War of the Rebellion: Serial 046 Page 0328 S. C. AND GA. COASTS, AND IN MID. AND E. FLA. Chapter XL.

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It was found by experience that men under these circumstances could not work more than one-fourth the time. A greater amount at once increased the sick list. Eight hours in thirty-two, or eight hours, on and twenty-four off, was found to be the best arrangement, as it made a daily change in the hours of duty for those regiments permanently detailed for work.

The organization found most advantageous in working a command permanently detailed for fatigue duty, was in divide its effective force into four equal detachments, on duty eight hours each, relieving each other at 4 a. m., 12 m., and 8 p. m. The large number of extra troops employed int he trenches each night were usually changed daily.

The engineer officers in charge of the works were divided into corresponding groups, four in each, relieving each other at 8 a. m., 4 p. m., and 12 midnight, four hours different from the time of relieving the troops. This difference enabled the engineer officer to carry the work through the period of relieving the fatigue details.

One engineer officer, having from two to four different kinds or jobs of work to superintend, was found to work advantageously in the night, with the help of non-commissioned officers of engineers, from 100 to 200 men.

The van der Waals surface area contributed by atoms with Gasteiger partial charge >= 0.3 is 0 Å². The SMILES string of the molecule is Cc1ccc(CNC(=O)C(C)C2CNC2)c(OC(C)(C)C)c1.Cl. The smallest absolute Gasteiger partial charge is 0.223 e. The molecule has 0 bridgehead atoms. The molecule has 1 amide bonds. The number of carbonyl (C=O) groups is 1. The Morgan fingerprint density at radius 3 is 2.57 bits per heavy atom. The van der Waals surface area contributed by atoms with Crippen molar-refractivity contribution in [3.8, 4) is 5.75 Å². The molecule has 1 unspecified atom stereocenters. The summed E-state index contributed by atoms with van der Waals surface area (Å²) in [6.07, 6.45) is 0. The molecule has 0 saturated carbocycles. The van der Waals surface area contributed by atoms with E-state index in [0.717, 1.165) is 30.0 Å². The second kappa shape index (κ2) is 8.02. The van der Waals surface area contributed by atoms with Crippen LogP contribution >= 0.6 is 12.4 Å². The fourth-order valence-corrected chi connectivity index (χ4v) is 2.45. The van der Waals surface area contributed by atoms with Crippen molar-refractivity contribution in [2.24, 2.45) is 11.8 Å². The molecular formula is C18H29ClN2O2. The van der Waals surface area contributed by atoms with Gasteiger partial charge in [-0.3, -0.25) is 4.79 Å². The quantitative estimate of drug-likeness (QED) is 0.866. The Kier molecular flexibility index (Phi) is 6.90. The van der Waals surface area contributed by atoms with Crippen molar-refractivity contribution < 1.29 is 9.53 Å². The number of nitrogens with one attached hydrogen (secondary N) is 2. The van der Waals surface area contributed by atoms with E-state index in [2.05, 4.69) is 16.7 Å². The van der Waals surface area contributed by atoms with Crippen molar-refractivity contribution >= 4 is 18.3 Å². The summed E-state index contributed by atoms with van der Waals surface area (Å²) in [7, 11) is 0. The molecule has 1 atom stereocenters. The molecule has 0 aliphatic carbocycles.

The working parties of engineers and black infantry seldom carried their arms into the trenches, while the white infantry fatigue parties usually did.

NOTE Numbers 19.

COLORED TROOPS FOR WORK.

CIRCULAR.] HEADQUARTERS DEPARTMENT OF THE SOUTH,

Engineer's Office, Morris Islands, S. C., September 10, 1863.

As the important experiment which will test the fitness of the American negro for the duties of a soldier is now being tried, it is desirable that facts bearing on the question be carefully observed and recorded.

It is probable that in mo military operations of the war have negro troops done so large a proportion, and so important and hazardous, fatigue duty, as in the siege operations of this island.

As you have directed the operations of working parties of both white and black troops here, I respectfully ask, for the object above stated, an impartial and carefully prepared answer to the following inquiries, together with such other statements as you choose to make bearing on the question:

I. Courage, as indicated by their behavior under fire.

II. Skill and appreciation of their duties, referring to the quality of the work performed.

III. Industry and perseverance, with reference to the quantity of the work performed.

IV. If a certain work were to be accomplished in the least possible time, i. e., when enthusiasm an direct personal interest are necessary to attain the end, would whites or blacks answer best?

V. What is the difference, considering the above points, between colored troops recruited from the free States and those from the slave States?

Very respectfully, your obedient servant,

T. B. BROOKS,

Major, Aide-de-Camp, and Assistant Engineer.